2017 Outlook: When we point out the power explosion exhibited across Major League Baseball in 2016, Dozier is our poster child. A .199/.288/.318 hitter with only four home runs through his first 40 games of the season, Dozier belted another 38 home runs while slashing .291/.356/.621 the rest of the way, in the process setting a single-season record for home runs by an American League second baseman. Though that pace will be nearly impossible to replicate, especially since it's unclear precisely how much warmer temperatures in typically cooler Minneapolis might have influenced it, Dozier did show enough growth in terms of both his fly-ball and hard-contact rates that another 30-plus is within reason. He's one of the game's rare 30/15 candidates, making up for his deficiencies in terms of batting average, but don't go overboard drafting him in the first two rounds chasing last year's stats.
2017 Outlook: After struggling to replicate his Yankees power numbers during his first two seasons with the Mariners, Cano exploded for a career-best 39 home runs in 2016, which came on the heels of a Cactus League-leading seven. Though most every hitter seemingly improved in the power department last season, Cano exhibited a distinct increase in his fly-ball rate to back it up, boosting it into the ranges he enjoyed in his best years as a Yankee. For a follow-up, he'll need to answer the question as to whether he'll continue to pattern his swing towards hitting fly balls, which could threaten his batting average, or restore the kind of line drive-hitting ability that'd probably assure a .300 average, but with only 20-25 homer power. The answer would have somewhat greater repercussions in points-based leagues than Rotisserie -- the homers fueled a seventh-among-hitters finish in the former in 2016 -- but either result should still keep him among the game's 50 best fantasy picks. Now 34 years old, however, Cano's odds of greatly exceeding that bar will only continue to decrease by year.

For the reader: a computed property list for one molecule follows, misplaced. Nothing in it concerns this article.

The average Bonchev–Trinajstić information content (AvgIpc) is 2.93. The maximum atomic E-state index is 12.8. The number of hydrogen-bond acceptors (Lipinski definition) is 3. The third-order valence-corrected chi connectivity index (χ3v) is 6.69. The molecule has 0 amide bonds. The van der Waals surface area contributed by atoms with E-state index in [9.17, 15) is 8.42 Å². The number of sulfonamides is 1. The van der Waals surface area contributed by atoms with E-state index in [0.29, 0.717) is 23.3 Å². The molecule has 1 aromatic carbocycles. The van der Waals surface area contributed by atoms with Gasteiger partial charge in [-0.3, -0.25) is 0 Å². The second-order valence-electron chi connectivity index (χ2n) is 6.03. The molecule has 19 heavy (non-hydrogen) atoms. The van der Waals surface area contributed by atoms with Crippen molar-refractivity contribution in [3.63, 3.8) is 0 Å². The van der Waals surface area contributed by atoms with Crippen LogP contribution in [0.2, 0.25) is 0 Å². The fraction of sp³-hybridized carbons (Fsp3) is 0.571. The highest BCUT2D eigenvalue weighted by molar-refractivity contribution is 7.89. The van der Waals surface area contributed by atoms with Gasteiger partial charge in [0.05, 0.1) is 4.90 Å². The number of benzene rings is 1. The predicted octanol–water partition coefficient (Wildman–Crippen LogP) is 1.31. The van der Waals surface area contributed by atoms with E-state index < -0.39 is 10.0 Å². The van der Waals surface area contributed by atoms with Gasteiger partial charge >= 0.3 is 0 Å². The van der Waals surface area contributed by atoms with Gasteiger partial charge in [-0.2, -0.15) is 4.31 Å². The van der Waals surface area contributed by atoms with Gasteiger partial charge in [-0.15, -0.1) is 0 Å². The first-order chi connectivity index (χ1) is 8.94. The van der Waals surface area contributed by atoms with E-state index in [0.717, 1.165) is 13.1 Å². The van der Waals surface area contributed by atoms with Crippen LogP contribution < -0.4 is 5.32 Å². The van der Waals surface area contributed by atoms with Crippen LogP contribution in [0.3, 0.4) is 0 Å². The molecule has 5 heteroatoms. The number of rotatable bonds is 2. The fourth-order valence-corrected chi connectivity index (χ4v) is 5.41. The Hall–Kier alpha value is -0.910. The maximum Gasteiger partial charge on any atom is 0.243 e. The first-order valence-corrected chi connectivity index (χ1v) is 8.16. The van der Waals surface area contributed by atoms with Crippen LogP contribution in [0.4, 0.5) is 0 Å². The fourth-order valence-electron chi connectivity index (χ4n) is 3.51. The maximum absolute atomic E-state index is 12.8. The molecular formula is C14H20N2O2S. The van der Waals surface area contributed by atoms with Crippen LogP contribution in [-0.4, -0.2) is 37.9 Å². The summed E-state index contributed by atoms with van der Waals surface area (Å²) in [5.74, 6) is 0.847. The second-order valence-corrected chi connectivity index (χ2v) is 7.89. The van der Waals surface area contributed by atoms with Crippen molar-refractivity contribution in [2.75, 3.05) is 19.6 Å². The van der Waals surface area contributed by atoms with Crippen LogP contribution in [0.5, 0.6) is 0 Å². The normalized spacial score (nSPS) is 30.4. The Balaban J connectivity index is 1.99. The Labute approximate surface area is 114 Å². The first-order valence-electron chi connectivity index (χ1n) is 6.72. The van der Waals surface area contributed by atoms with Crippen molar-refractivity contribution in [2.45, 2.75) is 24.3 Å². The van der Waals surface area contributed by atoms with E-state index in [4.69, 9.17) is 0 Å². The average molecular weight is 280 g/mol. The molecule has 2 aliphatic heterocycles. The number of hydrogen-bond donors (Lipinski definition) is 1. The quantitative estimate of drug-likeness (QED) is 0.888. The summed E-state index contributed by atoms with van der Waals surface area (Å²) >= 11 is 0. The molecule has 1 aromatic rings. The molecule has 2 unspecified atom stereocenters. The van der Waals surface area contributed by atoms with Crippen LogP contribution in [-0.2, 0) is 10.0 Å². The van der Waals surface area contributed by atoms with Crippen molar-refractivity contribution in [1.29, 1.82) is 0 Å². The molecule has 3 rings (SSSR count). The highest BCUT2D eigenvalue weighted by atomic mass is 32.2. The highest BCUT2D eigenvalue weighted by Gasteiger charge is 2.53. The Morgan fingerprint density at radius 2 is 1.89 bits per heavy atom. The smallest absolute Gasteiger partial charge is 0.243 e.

2017 Outlook: It'd be a mistake to examine Villar's 2016 output and dismiss it outright as fluky. Sure, his .285 batting average, .457 slugging percentage and 19 home runs set single-year professional bests and are probably unsustainable, but his speed -- in an era where stolen bases are becoming increasingly difficult to find -- and plate discipline weren't at all out of line with his past. Counting regular-season contributions at all professional levels, Villar and Billy Hamilton are the only two players in baseball to have stolen at least 40 bases in each of the past five seasons, and Villar's healthy, .337 career minor league and .336 major league on-base percentages should continue to drive enough opportunities to make another 40 a virtual lock in 2017. Though these types of players tend to have substantially greater value in Rotisserie than points-based leagues -- Villar finished 2016 fifth overall in the former, 72nd in the latter -- he could grant any prospective fantasy owner an additional advantage, when he presumably adds second base eligibility to third base and shortstop as he shifts there to accommodate a probable Travis Shaw/Hernan Perez platoon at the Brewers' hot corner.
2017 Outlook: Odor is an extremely unusual hitter, a slugger with poor -- and actually declining as he continues to progress towards his prime years -- plate discipline who somehow makes it work, as he was one of only 19 players with at least a .270 batting average and 30 home runs in 2016. To that point, he became only the second player in history to hit 30 or more home runs while walking fewer than 20 times (Andres Galarraga, 31 and 19 in 1994), and Odor's 3.0 percent walk rate last season was the lowest by any player to hit at least 30 homers. This free-swinging, power-oriented approach puts Odor at greater-than-normal risk in the strikeout, and therefore batting average, categories, resulting in an unexpectedly lower-than-normal floor in points-based scoring. As one of the better power sources among second basemen, he's well worth your early-to-mid round selection in Rotisserie scoring, but he's one to be cautious not to overrate in a points league.